South Sudan, Israel’s New Ally

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Starting in the mid-1990s, John Eibner of Christian Solidarity International redeemed tens of thousands of slaves in Sudan while Charles Jacobs of the American Anti-Slavery Group led a “Sudan Campaign” in the United States that brought together a wide coalition of organizations. As all Americans abhor slavery, the abolitionists formed a unique alliance of Left and Right, including Barney Frank and Sam Brownback, the Congressional Black Caucus and Pat Robertson, black pastors and white Evangelicals. In contrast, Louis Farrakhan was exposed and embarrassed by his attempts to deny slavery’s existence in Sudan.

The abolitionist effort culminated in 2005 when the George W. Bush administration pressured Khartoum in 2005 to sign the Comprehensive Peace Agreement that ended the war and gave southerners a chance to vote for independence. They enthusiastically did so in January 2011, when 98 percent voted for secession from Sudan, leading to the formation of the Republic of South Sudan six months later, an event hailed by Mr. Peres as “a milestone in the history of the Middle East.”.

Israel’s long-term investment has paid off. South Sudan fits into a renewed periphery strategy that includes Cyprus, Kurds, Berbers, and, perhaps one day, a post-Islamist Iran. South Sudan offers access to natural resources, especially oil. Its role in Nile River water negotiations offers leverage vis-à-vis Egypt. Beyond practical benefits, the new republic represents an inspiring example of a non-Muslim population resisting Islamic imperialism through its integrity, persistence, and dedication. In this sense, the birth of South Sudan echoes that of Israel.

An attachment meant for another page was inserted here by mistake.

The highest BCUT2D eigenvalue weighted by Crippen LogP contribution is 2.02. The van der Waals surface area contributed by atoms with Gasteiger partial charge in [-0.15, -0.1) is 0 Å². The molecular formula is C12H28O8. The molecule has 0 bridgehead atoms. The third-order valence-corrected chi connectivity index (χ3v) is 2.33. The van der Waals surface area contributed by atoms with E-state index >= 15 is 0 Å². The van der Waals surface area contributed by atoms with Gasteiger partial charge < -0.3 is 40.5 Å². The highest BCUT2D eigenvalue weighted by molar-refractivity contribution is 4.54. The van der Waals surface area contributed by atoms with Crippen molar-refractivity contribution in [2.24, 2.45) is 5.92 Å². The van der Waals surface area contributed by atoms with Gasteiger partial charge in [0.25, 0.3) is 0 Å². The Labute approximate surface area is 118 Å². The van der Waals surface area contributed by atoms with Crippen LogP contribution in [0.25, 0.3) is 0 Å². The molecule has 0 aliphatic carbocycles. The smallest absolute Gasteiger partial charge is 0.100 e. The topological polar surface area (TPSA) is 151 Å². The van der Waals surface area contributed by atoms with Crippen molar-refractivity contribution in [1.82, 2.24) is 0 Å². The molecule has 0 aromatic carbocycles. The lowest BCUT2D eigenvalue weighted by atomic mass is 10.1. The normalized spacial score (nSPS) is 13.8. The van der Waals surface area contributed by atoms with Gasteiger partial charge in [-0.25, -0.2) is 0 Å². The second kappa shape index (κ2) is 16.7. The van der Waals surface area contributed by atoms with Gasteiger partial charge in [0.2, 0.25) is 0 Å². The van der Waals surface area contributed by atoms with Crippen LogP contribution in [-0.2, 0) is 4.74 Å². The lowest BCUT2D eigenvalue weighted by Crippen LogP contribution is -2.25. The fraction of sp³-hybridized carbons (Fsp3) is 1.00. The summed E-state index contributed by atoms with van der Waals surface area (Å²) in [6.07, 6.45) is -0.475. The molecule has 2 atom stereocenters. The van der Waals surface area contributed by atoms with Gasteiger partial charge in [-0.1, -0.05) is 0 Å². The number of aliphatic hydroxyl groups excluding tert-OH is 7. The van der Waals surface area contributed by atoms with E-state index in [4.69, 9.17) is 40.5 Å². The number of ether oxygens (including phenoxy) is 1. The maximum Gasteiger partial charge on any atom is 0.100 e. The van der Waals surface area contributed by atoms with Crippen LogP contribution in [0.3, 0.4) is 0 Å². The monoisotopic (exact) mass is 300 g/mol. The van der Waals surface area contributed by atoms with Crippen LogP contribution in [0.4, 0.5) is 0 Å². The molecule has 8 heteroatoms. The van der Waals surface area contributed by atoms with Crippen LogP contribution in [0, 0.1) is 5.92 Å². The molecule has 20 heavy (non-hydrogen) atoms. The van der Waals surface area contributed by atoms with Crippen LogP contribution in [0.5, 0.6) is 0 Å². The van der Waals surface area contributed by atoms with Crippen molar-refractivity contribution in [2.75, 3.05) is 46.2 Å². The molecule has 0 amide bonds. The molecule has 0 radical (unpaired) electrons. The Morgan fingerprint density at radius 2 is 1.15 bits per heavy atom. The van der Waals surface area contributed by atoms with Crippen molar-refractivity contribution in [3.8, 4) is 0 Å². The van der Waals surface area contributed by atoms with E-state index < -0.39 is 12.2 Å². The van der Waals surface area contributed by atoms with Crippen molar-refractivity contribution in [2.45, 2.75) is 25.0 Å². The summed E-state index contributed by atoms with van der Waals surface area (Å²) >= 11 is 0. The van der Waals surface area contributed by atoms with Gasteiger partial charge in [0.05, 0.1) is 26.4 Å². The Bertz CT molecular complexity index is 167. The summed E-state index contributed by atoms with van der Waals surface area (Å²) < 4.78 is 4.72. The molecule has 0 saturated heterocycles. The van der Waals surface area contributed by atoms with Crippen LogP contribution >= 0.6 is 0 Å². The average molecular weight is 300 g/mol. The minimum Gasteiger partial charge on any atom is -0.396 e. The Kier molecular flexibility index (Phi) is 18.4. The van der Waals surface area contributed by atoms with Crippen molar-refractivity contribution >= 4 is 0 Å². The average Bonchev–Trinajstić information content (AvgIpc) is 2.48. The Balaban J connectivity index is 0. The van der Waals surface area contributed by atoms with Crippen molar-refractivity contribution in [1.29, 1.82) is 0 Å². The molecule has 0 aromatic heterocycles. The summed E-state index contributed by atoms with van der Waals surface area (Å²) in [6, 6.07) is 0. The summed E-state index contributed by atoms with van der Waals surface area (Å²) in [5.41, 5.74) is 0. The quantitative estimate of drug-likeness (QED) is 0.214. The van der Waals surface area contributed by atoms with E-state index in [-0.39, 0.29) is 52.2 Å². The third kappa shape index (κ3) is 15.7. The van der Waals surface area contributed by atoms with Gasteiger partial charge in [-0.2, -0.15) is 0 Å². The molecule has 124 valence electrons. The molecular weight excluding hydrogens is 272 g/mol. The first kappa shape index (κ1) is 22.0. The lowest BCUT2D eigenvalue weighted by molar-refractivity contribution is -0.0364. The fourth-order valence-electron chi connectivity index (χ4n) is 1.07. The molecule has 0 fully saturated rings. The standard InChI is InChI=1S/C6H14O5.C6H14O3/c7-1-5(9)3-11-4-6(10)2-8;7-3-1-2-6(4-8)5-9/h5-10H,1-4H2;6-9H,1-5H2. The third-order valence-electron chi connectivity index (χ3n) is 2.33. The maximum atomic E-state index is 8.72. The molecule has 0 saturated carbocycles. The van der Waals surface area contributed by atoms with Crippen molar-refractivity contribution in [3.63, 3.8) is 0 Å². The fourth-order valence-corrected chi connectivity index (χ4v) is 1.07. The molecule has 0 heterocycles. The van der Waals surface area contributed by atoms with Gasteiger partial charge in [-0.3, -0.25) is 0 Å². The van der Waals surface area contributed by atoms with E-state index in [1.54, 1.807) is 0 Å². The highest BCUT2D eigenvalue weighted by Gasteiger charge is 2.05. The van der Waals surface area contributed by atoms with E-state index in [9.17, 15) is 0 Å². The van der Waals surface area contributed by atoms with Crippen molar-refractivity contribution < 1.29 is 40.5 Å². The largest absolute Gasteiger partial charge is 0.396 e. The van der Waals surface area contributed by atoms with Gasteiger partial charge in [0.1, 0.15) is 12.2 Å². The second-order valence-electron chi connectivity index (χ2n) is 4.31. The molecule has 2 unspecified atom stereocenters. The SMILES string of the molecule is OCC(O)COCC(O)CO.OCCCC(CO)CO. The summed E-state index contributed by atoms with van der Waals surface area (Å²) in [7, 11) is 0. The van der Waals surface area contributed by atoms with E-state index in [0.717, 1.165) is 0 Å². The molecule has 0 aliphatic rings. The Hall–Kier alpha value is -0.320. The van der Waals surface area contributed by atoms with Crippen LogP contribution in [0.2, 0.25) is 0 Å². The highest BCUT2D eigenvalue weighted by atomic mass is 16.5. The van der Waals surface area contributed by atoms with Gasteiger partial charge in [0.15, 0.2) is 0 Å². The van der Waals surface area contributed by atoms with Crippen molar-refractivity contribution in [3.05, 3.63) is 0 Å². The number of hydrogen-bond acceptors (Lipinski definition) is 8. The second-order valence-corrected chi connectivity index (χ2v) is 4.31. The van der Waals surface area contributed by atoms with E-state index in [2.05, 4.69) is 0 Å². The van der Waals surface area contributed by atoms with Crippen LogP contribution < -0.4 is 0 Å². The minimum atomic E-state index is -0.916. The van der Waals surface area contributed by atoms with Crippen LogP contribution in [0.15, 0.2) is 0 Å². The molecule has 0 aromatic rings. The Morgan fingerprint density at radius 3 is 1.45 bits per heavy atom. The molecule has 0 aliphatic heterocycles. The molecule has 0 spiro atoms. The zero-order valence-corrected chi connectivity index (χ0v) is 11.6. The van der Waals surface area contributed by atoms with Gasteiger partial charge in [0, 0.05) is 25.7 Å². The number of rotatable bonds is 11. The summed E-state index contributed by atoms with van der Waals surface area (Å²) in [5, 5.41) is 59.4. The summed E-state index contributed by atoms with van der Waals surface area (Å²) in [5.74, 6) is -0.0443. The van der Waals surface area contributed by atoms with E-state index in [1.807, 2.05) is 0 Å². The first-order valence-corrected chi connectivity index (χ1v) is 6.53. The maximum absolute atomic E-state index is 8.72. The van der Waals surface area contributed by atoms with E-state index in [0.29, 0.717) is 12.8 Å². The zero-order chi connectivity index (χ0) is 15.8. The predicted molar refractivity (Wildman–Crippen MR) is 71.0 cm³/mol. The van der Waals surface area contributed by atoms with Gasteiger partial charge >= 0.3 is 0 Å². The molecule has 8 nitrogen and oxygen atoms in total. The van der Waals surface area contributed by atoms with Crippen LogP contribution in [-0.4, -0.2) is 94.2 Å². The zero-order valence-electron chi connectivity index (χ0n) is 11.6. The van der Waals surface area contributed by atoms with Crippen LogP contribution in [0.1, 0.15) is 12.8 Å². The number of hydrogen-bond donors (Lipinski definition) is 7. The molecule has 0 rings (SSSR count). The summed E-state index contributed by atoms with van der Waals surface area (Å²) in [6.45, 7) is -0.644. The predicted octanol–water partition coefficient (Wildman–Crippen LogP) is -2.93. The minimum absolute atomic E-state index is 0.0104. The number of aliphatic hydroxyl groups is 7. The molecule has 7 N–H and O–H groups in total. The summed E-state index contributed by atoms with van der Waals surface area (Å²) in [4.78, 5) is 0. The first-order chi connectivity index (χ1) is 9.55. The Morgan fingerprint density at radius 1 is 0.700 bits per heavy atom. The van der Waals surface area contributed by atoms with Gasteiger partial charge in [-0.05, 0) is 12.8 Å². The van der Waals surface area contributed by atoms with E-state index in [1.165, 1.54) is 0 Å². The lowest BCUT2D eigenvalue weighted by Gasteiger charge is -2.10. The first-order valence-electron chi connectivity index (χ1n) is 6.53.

If Kiir’s Jerusalem visit is truly to mark a milestone, South Sudan must travel the long path from dirt-poor, international protectorate with feeble institutions to modernity and genuine independence. This path requires the leadership not to exploit the new state’s resources nor dream of creating a “New Sudan” by conquering Khartoum, but to lay the foundations for successful statehood.

For the Israelis and other Westerners, this means both helping with agriculture, health, and education and urging Juba to stay focused on defense and development while avoiding wars of choice. A successful South Sudan could eventually become a regional power and a stalwart ally not just of Israel but of the West.

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  • tarleton

    It has been a long night for the africans in S Sudan living under Islamic tyranny …good luck to their new Republic

  • ziontruth

    South Sudan is the democratization of the Middle East done right. I've always maintained it was premature for Western powers to invade the Islamic Middle East while there are still enemy troopers—Muslim invader-immigrants—to be dealt with on their own soil, but if it had to be done, that's how it should have been done: Taking land away from Muslims in order to set up non-Muslim states.

    The occupations of Afghanistan and Iraq, and their logical extensions in the misnamed "Arab Spring," can be characterized as a bungling of the entire process. How so? Because they have brought forth more Islam, when what is needed for world peace is less Islam. In this entire desert-wind blast of Islamic resurgence that threatens to turn everything to ashes, the non-Muslim state of South Sudan is the only true flowering to have happened for decades.

  • isabarini

    they know the evil of islam, and they are smart enough to understand that ONLY ISRAEL can protect them!